Civil society is under pressure worldwide. This e-paper focuses on dynamics and patterns of shrinking spaces and repressions on civil society with regard to natural resource struggles and takes a closer look into consultation processes and the role of the economy.
Repression of civil society is on the rise all over the world. The charter aims to support civil society organizations as activists throughout the world, to advocate for their rights and freedom of action, and to demand government guarantees.
When you write about Africa, make sure to always include sad and starving characters, advises Kenyan author Binyavanga Wainana in his famously ironic essay “How to write about Africa”, which takes aim at Western prejudices. In the same way that everyday laughter has been excluded from all-too-familiar depictions of the continent, African humour and satire as a form of social and political engagement remains underexplored.
The results of Transparency International’s corruption perceptions index, released this week, hold mixed news for SA. We are not the most corrupt country on earth, but a short way beneath us the slide becomes extremely slippery.
The articles gathered in this edition of Perspectives capture the complex and plural ways in which Africans are attempting to use ICTs to democratise democracy on the continent, the challenges they face, and the valuable lessons learned.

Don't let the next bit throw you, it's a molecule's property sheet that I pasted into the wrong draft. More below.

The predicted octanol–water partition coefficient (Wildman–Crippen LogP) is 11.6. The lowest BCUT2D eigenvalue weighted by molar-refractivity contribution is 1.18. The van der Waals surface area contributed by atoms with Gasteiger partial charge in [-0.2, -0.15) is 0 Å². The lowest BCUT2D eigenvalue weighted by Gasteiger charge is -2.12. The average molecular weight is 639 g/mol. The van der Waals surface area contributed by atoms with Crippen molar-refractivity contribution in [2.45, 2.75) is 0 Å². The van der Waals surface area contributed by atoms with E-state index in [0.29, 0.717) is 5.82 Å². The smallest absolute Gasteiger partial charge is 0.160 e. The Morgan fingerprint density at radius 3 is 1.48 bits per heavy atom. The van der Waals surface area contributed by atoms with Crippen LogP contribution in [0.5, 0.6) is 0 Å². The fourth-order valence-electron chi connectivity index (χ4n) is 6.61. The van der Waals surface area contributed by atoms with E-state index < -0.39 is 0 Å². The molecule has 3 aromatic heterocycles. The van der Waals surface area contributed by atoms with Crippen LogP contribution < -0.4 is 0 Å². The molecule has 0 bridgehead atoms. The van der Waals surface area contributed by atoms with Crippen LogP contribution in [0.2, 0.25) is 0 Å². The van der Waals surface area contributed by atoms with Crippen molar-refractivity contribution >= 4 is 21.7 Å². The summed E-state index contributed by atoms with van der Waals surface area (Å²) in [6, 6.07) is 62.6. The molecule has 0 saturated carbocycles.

Zimbabwe Broadcasting Corporation is notorious for several reasons. First, as a mouthpiece for the Zanu-PF party, whose 91-year-old president Robert Mugaberecently fell over at a press conference, causing a worldwide avalanche of memes and a more localised effort to suppress the original evidence. Second, for its appalling technical glitches. And, third, for its ingenious spoof by two Harare comedians, Comrade Fatso and Outspoken, who met on the underground hip-hop scene and are risking their lives to make some of the sharpest satire on the continent.
This was initially prepared on the eve of the opening of parliament’s 2015 session. At the time, our consciousness had been bombarded with phrases like ‘paralysis of parliament’ a ‘disgraceful moment in South African democracy’ and the need to restore the ‘dignity’ or ‘decorum’ of parliament. These expressions and many more were a reaction to disruptions in parliament in 2014, unprecedented in South African parliamentary history, whether in the post-1994 era or in pre-democratic parliaments.
Despite making all the right noises, South Africa has done little to correct its legacy of dispossession....on Constitution Hill in Johannesburg. The debate is sponsored by the Centre for Law and Society and the Heinrich Böll Stiftung Nomboniso Gasa